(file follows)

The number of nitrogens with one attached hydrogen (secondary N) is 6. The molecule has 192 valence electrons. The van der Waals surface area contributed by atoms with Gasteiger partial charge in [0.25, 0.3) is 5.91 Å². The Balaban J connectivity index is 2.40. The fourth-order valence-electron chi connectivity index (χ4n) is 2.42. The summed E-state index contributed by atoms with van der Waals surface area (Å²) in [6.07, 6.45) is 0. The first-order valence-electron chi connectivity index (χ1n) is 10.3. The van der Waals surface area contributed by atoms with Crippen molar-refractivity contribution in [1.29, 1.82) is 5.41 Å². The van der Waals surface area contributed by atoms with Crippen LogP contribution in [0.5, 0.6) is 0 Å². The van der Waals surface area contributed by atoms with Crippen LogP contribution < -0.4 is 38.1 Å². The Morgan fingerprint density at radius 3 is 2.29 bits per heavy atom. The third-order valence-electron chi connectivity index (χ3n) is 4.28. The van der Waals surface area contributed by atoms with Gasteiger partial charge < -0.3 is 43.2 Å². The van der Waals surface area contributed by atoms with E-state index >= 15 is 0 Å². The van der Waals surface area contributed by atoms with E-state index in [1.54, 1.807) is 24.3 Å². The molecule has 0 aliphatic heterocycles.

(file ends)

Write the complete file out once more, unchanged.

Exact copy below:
The number of nitrogens with one attached hydrogen (secondary N) is 6. The molecule has 192 valence electrons. The van der Waals surface area contributed by atoms with Gasteiger partial charge in [0.25, 0.3) is 5.91 Å². The Balaban J connectivity index is 2.40. The fourth-order valence-electron chi connectivity index (χ4n) is 2.42. The summed E-state index contributed by atoms with van der Waals surface area (Å²) in [6.07, 6.45) is 0. The first-order valence-electron chi connectivity index (χ1n) is 10.3. The van der Waals surface area contributed by atoms with Crippen molar-refractivity contribution in [1.29, 1.82) is 5.41 Å². The van der Waals surface area contributed by atoms with Crippen LogP contribution in [0.5, 0.6) is 0 Å². The van der Waals surface area contributed by atoms with Crippen LogP contribution < -0.4 is 38.1 Å². The Morgan fingerprint density at radius 3 is 2.29 bits per heavy atom. The third-order valence-electron chi connectivity index (χ3n) is 4.28. The van der Waals surface area contributed by atoms with Gasteiger partial charge < -0.3 is 43.2 Å². The van der Waals surface area contributed by atoms with E-state index >= 15 is 0 Å². The van der Waals surface area contributed by atoms with E-state index in [1.54, 1.807) is 24.3 Å². The molecule has 0 aliphatic heterocycles.